YANGON (Reuters) - Myanmar’s military has jailed an officer for two years for signing a petition supporting a constitutional amendment to reduce the army’s role in politics, the officer’s wife said Monday.
The National League for Democracy (NLD), led by Nobel laureate Aung San Suu Kyi, spearheaded a campaign earlier this year to rescind Section 436 of the constitution, which gives unelected military MPs veto power over further amendments to sections, including one that bars Suu Kyi from the presidency.
Over the past year, Suu Kyi, whom the former junta kept under house arrest for years, has been critical of the government, accusing it of stalling on reforms.
A military tribunal on Friday convicted Major Kyaw Zwar Win after arresting him in April, said his wife who asked not to be identified by name.
“He wasn’t granted the right of defence through lawyers during the trial in accordance with the practice of court martial,” she told Reuters. “He was sentenced to two years in jail for disobedience.” The military has no spokesman and does not speak to journalists. The office of government spokesman Ye Htut did not answer calls requesting comment.
Myanmar’s former ruling junta, which repeatedly cracked down on pro-democracy protests, stepped aside in March 2011. A semi-civilian government has since introduced reforms, including the release of political prisoners.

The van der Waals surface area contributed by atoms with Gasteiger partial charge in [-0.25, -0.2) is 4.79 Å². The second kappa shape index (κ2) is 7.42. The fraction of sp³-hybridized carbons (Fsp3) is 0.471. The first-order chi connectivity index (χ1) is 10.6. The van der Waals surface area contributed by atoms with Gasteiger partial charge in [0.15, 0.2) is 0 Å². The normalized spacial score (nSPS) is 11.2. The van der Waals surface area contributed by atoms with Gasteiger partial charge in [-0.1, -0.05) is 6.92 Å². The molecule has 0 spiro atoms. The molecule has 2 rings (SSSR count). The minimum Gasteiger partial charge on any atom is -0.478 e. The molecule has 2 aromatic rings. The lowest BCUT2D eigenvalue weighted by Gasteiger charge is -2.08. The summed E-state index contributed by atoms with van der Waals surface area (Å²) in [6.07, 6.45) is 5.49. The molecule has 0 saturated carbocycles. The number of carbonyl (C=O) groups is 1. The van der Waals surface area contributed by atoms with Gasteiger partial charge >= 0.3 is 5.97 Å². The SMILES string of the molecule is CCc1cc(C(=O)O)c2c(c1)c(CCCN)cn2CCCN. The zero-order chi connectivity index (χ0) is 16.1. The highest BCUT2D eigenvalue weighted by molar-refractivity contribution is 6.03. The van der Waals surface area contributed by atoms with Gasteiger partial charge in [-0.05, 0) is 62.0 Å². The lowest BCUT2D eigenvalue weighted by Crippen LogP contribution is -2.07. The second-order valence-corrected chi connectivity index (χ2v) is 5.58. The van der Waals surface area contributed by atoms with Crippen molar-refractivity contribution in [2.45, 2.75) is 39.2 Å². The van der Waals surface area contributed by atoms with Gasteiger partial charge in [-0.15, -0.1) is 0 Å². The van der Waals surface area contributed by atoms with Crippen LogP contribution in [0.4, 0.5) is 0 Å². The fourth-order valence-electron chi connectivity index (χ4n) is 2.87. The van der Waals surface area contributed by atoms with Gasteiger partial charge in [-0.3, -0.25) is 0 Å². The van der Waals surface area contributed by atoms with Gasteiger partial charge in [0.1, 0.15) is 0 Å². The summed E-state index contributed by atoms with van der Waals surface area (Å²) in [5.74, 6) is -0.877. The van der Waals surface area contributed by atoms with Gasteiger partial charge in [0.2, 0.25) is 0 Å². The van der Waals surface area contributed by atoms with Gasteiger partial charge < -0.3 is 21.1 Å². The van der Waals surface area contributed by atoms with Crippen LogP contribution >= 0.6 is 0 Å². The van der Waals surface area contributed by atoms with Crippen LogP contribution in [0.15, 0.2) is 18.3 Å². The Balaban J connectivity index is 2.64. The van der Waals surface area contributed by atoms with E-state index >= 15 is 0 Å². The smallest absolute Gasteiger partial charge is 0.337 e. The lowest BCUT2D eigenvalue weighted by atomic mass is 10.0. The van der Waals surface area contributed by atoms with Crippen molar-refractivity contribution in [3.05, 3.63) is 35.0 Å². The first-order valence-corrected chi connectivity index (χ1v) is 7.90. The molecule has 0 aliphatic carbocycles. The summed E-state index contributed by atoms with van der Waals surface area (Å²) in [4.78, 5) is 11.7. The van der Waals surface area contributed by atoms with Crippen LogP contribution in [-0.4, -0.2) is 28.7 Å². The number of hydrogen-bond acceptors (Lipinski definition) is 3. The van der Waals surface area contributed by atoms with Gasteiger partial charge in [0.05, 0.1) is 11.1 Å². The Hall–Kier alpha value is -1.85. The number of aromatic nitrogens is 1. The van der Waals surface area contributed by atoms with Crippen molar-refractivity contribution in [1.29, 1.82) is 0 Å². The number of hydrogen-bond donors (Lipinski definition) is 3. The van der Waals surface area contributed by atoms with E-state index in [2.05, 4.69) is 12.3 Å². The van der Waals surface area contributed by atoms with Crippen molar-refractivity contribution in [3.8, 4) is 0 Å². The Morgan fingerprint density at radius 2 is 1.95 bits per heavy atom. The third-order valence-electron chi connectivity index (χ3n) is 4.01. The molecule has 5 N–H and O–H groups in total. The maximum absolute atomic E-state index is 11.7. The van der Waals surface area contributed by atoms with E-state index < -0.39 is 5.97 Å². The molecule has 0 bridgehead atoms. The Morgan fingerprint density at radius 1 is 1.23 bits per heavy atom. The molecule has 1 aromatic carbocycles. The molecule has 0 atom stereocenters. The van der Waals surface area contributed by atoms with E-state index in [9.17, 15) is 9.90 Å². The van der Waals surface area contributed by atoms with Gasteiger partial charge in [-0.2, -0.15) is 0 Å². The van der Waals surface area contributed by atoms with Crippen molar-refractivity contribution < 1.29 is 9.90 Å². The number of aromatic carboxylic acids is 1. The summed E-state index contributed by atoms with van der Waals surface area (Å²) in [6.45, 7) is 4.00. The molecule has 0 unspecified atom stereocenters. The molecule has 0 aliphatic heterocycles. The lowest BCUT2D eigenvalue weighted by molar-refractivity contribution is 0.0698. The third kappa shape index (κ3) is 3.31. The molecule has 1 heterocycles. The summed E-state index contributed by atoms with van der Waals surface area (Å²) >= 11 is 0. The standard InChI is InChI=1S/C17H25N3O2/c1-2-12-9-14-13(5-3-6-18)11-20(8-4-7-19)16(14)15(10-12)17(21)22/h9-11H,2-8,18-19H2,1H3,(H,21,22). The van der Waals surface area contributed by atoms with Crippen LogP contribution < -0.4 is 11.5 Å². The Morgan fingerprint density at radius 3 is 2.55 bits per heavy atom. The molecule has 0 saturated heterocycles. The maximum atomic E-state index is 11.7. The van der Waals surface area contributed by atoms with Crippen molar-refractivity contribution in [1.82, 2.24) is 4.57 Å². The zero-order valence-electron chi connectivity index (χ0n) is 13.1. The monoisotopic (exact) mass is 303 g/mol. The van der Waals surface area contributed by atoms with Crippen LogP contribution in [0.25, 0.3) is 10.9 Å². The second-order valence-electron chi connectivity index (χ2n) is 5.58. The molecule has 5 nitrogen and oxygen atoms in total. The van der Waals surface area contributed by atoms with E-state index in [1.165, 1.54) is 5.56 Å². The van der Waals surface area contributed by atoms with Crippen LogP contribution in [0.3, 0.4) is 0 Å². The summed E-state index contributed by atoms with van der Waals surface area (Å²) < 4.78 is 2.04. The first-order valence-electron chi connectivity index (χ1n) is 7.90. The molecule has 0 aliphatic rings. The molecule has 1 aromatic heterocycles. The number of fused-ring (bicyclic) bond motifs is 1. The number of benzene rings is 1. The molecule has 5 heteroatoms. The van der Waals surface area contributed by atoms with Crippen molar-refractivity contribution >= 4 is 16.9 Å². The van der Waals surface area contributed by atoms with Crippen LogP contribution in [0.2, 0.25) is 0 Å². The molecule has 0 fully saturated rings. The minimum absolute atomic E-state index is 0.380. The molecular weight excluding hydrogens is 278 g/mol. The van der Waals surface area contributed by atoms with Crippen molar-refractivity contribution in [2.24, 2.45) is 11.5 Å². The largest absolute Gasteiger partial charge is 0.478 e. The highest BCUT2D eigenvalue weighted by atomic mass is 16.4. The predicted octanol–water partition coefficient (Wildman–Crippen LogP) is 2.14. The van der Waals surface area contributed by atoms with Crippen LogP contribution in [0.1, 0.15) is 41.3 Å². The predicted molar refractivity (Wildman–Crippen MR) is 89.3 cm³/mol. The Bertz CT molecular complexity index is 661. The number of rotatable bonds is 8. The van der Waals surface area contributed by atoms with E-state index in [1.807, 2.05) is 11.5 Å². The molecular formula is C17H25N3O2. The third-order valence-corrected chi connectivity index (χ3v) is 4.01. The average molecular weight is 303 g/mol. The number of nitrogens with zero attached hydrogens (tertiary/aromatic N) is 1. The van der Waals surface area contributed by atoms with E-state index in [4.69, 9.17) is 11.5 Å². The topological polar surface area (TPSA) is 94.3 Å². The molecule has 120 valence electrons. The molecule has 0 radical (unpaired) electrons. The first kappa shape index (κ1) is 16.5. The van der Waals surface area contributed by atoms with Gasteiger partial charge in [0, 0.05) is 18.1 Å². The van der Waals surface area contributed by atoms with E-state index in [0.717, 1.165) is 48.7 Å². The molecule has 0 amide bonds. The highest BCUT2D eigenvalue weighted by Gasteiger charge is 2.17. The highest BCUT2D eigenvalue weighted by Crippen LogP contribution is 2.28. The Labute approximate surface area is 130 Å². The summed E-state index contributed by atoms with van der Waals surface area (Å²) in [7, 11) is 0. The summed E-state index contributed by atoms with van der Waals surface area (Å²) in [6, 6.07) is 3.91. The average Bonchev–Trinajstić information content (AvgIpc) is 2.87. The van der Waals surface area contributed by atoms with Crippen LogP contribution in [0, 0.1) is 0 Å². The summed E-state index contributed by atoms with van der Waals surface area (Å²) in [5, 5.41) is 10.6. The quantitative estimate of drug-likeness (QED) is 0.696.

While the military ceded nominal political power to civilians, including former officers who retired to join the USDP, it cemented its role in government through the constitution it drafted in 2008.
Major changes must be supported by more than 75 percent of parliament, which allows military MPs and their USDP allies to veto any proposed amendments.
During the NLD’s petition drive, the military issued orders that no officers should add their signatures, according to Nay Myo Zin, a former military officer who is now a political activist.
Under the constitution, 25 percent of the seats in parliament are set aside for the military. And more than half of the rest are held by the Union Solidarity and Development Party (USDP), made up mainly of former officers.
The NLD and political activists collected about five million signatures on their petition for constitutional change, which they presented to parliament in August.
Aung Thein, a legal adviser to the NLD, said his team would provide assistance should Kyaw Zwar Win wish to appeal the verdict, but his wife said he had no plans to appeal.
Writing by Jared Ferrie; Editing by Nick Macfie; firstname.lastname@example.org